The purpose of this study was to examine the potential impact of an intervention program (Kangaroo Mother Care, KMC) on maternal sensitivity in a sample of high-risk adolescent mothers. Two mother-infant groups were compared: adolescent mothers with their preterm baby in kangaroo care and adolescent mothers with their full-term baby in regular care. Naturalistic observations at the home environment were conducted to assess maternal quality of care. No significant differences were found between both groups of dyads. Results are in line with the notion that KMC seems to play a protective role for adolescent mothers and their premature babies, given the additional risk factor of prematurity when compared to the full term group. These preliminary findings are stimulating and support further inquiry into effects of KMC on maternal sensitivity particularly in high-risk populations.
Additional work on Scripts by German Posada and Harriet Waters:
A grant was also given by the Center for a study conducted by these authors. This study focused on a mother’s ability to understand her child’s mind; that is, what is it that he or she might be feeling or thinking at any given moment. This is the means by which the mother's own history of relationship with her parents, and the degree to which it was satisfactory or not, then becomes highly relevant to the child’s sense of self and his relationships to others. Thus, the degree to which a parent has the capacity to comprehend the developing mind of the child will then give the child a sense of his own mind.
This study examines the link between mental representations and maternal behavior within the intergenerational transmission of attachment. Maternal reflective functioning was hypothesized to predict the quality of mother – infant affective communication based on the AMBIANCE measure. Each of these measures was also considered as a predictor of the quality of infant attachment. The subjects were 45 mothers and their 10 – 14-month-old infants. Results supported each of the study’s major hypotheses. The AMBIANCE measure and the reflective functioning measure had a strong negative correlation. Thus, the level of disruption in mother–infant affective communication was inversely related to the level of maternal reflective functioning. The AMBIANCE measure was also shown to be a very good predictor of infant attachment. Mothers with high AMBIANCE scores were more likely to have infants classified as disorganized or resistant, whereas mothers with low AMBIANCE scores were more likely to have infants classified as secure. A linear regression analysis indicated that maternal behavior mediates the impact of maternal reflective functioning upon infant attachment. Implications for attachment theory and early intervention are explored.
Maternal Reflective Functioning, Mother-Infant Affective Communication, and Infant Attachment: Implications for Psychodynamic Treatment with Children and Families
Tamara Kaminer, Ph.D.
Dr. Kaminer received support from the Center as a post-doctoral fellow to pursue her work on maternal support of exploration, which she entitled The Play Partnership: Maternal Support For Explorations of the Fantasy World.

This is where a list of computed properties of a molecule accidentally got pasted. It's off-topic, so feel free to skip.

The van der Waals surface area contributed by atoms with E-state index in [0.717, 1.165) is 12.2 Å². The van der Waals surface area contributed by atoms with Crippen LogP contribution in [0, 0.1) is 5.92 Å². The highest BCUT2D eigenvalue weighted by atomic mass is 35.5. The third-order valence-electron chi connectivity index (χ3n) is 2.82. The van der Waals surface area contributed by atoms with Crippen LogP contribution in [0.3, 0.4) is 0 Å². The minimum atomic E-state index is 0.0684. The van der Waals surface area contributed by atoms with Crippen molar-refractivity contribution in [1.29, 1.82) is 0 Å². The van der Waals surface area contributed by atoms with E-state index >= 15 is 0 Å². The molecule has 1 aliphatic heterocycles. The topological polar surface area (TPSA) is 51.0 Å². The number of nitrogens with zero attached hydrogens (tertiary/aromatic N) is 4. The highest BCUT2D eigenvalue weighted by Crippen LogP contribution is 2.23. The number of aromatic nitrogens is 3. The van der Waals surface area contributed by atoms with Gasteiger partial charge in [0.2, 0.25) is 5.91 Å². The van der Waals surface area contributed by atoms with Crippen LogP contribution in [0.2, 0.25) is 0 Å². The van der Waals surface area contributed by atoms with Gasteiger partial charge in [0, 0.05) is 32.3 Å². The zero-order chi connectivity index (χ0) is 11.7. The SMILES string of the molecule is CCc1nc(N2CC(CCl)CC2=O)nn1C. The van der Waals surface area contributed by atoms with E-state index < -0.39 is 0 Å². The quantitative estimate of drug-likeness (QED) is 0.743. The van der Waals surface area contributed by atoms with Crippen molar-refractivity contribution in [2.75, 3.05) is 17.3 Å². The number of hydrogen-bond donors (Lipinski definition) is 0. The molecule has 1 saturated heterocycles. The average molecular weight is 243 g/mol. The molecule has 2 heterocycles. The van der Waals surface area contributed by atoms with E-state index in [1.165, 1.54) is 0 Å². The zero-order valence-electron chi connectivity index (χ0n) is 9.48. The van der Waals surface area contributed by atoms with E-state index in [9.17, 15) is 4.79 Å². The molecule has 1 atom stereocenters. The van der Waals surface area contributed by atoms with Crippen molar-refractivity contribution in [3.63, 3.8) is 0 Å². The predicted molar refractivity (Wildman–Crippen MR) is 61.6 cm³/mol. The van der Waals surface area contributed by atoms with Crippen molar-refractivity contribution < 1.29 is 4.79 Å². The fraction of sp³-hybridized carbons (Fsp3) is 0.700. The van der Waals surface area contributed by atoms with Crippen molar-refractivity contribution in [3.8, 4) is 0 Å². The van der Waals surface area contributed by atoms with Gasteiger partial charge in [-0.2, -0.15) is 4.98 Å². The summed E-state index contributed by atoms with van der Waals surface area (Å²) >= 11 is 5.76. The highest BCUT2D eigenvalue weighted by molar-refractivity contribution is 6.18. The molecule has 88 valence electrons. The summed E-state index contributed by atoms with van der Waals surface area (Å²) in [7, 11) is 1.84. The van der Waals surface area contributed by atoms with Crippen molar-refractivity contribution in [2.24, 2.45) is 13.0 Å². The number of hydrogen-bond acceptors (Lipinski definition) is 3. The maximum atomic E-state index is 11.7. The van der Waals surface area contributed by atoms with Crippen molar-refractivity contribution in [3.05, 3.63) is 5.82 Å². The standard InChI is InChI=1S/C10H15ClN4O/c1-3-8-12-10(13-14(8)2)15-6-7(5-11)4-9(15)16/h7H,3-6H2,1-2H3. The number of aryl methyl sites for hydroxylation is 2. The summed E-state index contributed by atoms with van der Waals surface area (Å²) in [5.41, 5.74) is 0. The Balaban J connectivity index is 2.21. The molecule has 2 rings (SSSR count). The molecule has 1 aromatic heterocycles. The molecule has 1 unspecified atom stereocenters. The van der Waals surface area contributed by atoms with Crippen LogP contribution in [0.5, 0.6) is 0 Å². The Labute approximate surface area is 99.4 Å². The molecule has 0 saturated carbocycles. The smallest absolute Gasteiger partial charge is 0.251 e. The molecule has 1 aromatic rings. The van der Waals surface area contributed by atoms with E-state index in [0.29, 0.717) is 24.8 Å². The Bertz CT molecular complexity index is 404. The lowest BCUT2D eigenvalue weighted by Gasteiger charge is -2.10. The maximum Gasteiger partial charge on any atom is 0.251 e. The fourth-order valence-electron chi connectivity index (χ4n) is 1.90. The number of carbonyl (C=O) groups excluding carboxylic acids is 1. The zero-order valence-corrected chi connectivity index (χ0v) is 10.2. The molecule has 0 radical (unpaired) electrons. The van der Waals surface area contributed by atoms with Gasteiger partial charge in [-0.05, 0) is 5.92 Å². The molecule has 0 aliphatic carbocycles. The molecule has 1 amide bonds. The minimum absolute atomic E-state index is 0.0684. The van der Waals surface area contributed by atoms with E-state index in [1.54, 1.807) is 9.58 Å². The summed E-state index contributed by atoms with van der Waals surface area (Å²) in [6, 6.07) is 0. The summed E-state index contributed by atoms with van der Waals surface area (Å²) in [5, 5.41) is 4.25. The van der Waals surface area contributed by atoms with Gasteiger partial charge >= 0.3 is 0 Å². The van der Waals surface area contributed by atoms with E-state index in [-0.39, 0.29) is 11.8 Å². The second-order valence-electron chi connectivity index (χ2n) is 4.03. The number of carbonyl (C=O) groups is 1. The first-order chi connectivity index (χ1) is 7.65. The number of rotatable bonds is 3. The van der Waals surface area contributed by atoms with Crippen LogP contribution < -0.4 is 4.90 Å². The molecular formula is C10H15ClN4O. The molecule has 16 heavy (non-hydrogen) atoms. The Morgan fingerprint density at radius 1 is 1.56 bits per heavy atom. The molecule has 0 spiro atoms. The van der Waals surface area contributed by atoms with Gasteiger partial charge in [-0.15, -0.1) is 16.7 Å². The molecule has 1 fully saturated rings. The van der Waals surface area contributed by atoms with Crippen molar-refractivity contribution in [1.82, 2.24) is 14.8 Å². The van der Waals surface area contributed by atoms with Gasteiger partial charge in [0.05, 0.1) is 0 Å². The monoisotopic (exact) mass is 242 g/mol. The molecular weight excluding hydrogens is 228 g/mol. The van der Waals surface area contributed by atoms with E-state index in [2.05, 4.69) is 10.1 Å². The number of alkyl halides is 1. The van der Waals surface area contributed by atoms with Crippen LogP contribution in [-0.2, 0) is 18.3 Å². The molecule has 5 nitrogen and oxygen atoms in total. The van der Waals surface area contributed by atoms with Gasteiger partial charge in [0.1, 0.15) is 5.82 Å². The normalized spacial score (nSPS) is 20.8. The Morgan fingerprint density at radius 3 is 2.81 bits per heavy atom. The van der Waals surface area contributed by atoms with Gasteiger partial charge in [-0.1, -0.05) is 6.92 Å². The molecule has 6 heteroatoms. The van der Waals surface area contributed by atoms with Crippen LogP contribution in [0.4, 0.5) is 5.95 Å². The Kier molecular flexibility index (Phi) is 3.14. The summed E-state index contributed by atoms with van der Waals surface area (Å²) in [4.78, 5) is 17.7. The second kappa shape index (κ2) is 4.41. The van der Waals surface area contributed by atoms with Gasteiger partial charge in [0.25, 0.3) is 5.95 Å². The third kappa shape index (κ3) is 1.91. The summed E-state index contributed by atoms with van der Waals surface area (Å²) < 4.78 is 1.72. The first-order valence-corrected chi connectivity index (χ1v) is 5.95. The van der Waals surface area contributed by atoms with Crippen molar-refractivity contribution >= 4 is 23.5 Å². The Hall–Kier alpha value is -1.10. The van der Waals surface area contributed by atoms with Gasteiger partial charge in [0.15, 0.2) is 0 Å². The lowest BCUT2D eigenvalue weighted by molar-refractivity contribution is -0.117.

The secure base phenomenon is one of the cornerstones of attachment theory. A great deal of research has examined links between maternal care and the ability in infancy and childhood to explore and master the physical environment. The present research extends this work by examining the caregiver's role in support of explorations into the realm of fantasy. Children and mothers are observed playing with a variety of toys that lend themselves to pretend play. We have developed a scoring system that evaluates both the child's interest and enthusiasm in delving into pretend play and the mother's support for such explorations.
The term play partnership refers to dyadic interaction in which the mother is facilitative but not intrusive and the child is curious and engaged and understands the conventions of pretend play. Although pretend play depends on the maturation of certain cognitive skills, it is also substantially a product of parent-child interaction. The lessons underpinning fluent and extensive pretend play include (a) knowledge of reciprocal roles and turn taking, (b) understanding that you can pretend behavior that you wouldn't really do, (c) the expectation that you can select and develop your own lines of play without intrusions or interference, (d) trust that mother will accept pretended behavior as playful and beyond sanction, and (e) confidence that mother will be available and supportive if the play takes an uncertain or frightening turn.
We are currently looking at the links between maternal attachment representations and the quality of the mother-child play partnership. We hope this work will cast light on an important new facet of the secure base phenomenon and also help us understand individual differences in mothers' ability to serve effectivley as a co-therapist.
Harriet Waters, Ph.D.
Stony Brook University
Everett Waters, Ph.D.
Stony Brook University